Nick Cave review, Carnage: Blunt, hopeful and full of flesh and spirit

Helen Brown
·4-min read
<p>Warren Ellis with Nick Cave</p> (Joel Ryan)

Warren Ellis with Nick Cave

(Joel Ryan)

“Brutal and beautiful” is how Nick Cave describes his 18th album with the Bad Seeds (or, at least with the Seeds’ Warren Ellis). Written in lockdown, Carnage is charged with the restless, floor-pacing energy of a man who lives for the “reckless splendour” of his intense physical and spiritual communion with live audiences. Fans who found 2019’s Ghosteen too airy fairy will be relieved to hear that this album – while often gently melodic – comes loaded with around 40 per cent more blood, sweat, swearing and other assorted saline emissions “roared upon the earth”.

Musically, the nest is woven from a structure of personal piano and guitar, but lined with soft synths, strings and backing vocals.

Inside the nest sits the wild, cawing preacher who begins his sermon at the acoustic keyboard – “There are some people trying to find out who/ There are some people trying to find out why/ There are some people trying to find out why/ There are some people who aren’t trying to find anything but that kingdom in the sky…” – before an unsettling, horror movie synth scythes the legs off that piano and an urgent (but muffled) electronic pulse kicks in. The Cave is talking and crooning about heading off down a river.

For an album written in the pandemic’s stasis, there’s a compelling amount of travel on Carnage. Cave is always sing-speaking about throwing his bags in the back of cars, riding trains and having sex in motel beds. As in dreams (said to be about the shifting of emotions) there is a lot of water imagery: swimming pools, rain and rivers. Against the gentle throb of “Old Time”, he “steps back” to childhood, and above the tense strings of “White Elephant” he threatens to “shoot ya for free”.

On his website, Nick tells fans that lockdown has felt “weirdly familiar” to him. “I was a heroin addict for many years,” he says, “and self-isolating and social distancing were the name of the game.” Following the death of his teenaged son in 2015, he describes himself as “well acquainted with the mechanics of grief”, and has noticed that “collective grief works in an eerily similar way to personal grief, with its dark confusion, deep uncertainty and loss of control”.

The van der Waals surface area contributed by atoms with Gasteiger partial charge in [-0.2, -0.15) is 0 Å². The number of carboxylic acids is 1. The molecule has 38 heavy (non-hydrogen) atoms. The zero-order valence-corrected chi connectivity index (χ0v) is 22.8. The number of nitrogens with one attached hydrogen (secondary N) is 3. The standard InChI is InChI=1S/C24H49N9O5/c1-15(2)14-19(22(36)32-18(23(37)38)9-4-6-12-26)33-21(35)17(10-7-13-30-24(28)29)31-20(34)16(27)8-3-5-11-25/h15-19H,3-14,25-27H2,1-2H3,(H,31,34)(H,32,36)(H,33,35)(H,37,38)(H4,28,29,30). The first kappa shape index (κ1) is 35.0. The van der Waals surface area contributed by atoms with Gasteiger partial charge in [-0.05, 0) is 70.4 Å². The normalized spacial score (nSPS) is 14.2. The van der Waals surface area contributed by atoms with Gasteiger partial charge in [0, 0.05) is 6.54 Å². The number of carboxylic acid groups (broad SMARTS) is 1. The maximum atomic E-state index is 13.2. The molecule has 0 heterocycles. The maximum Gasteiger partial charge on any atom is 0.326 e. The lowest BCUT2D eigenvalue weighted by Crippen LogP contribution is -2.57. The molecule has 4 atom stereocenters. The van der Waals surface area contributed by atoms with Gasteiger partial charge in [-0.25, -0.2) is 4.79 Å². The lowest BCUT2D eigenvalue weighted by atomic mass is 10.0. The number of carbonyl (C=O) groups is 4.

You’ll hear all of this on Carnage. Although the sonic mood mellows after the first two tracks, listeners will be invited to share the transcendent joy in memories of a lost child; the awe of an uxorious lover whose prayer-like love for his wife is a continual saving grace; and the frustration of a caged man with an “open road” of a heart. He sounds like a traveller committed to putting one foot in front of the other, knuckling down to make a journey of the soul if the doors are barred.

I don’t know if it’s intentional, but the synths often echo the Eighties world of acoustic artists. So the lovely “Lavender Fields” hums with nostalgia for Tom Petty’s “Free Fallin’”(1989), while the domestic drama of “Shattered Ground” levitates with the same nostalgic passion that drives Bruce Springsteen’s “I’m on Fire” (1984).

‘Carnage’ by Nick Cave: full of flesh and spiritGoliath Records Ltd
‘Carnage’ by Nick Cave: full of flesh and spiritGoliath Records Ltd

Cave is more interested in mood and ideas than tunes, and Warren Ellis is an undersung melodic genius. Anybody questioning this should listen to the gorgeous songs Ellis wrote with Marianne Faithfull. He does his best work finding warmly bowed structures for humans with challenging, unconventional attitudes. He brings a sensitive romance to the parts of Cave in which the singer sees himself as “200 pounds of pack ice”. He puts his sonic arms around the mess of Cave’s emotions and holds them with an elegant tension as the pair waltz together through songs like “Shattered Ground” and “Balcony Man”. He’s always there with the elegant lift, spin and dip – a perfect partner to Cave’s blurt, spill and swear.

It’s unlikely Carnage will thrill fans of angry, Grinderman Cave. And it may prove unsettling for Ghosteenies. But it offers a lovely balance between the two sides of a remarkable and committed artist. It’s blunt and hopeful. Full of flesh and spirit. But also written by a man who just told an online fan not to store his acid in a vegemite jar in the fridge because no self-respecting Aussie chills the ’mite. Which makes him sound like a man we can all trust.

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